"Am I correct, Mr. Secord, that from December 1984 until July 1985, you were engaged in selling arms to the contras for profit?" Liman intoned in his penetrating baritone.

An effective cross-examination is as choreographed as a bullfight, with a rhythm that, if maintained, works to control the witness and keep him off guard. Liman excels at this. "He has great eye contact and he speaks very softly and conversationally," says one lawyer who has worked with him. "He nods with you: 'And of course you were at that meeting, yes? And of course you burned all the documents, yes? And then you stepped on the American flag, yes?' The effect on the witness is almost hypnotic."

No sooner had Secord batted away one question than Liman pitched another. "Isn't it a fact, Mr. Secord," and "Did you ever see the bank records ... And did you ever ask to see the bank records ... ? And did you ever sign any documents that gave you access to the bank records ... ? And why did you choose not to ask Hakim to see the bank records?" Liman asked, eyes unblinking, head cocked, a long squiggle of gray hair listing across his forehead at half-mast.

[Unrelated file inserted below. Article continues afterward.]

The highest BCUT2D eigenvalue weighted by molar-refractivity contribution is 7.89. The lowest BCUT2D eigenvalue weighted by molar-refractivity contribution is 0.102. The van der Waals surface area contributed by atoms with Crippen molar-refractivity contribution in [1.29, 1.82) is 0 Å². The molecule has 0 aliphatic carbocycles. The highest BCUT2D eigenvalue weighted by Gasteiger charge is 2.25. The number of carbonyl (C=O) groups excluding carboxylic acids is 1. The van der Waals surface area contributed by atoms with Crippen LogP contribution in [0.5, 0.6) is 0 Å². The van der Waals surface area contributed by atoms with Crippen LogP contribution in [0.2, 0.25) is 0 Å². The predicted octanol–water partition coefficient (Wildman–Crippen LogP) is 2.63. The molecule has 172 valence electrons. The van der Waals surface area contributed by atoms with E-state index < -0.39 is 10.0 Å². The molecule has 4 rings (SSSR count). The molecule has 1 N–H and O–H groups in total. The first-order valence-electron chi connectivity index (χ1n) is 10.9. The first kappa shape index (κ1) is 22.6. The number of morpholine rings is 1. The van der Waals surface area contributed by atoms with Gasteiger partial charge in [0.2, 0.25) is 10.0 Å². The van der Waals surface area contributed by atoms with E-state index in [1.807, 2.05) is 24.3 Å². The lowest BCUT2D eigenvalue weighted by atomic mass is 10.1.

The questions that didn't begin with "isn't it a fact" were statements that ended with the question, "... correct?" It became a litany, almost a chant, "... correct? ... correct? ... correct?

"And your position is that the $4.6 million you had to keep in this enterprise?" Liman asked.

"My position is as I stated it, not as you state it," Secord snapped, narrowing his eyes. "So stop trying to change my story and move my story around. The facts are the facts."

Liman: "And the facts are that at the end of this transaction, when you returned the plane, you had $4.6 million left. Isn't that the fact?"

"Yes, fine," Secord said with annoyance. "Get off of it. You know, that's fine."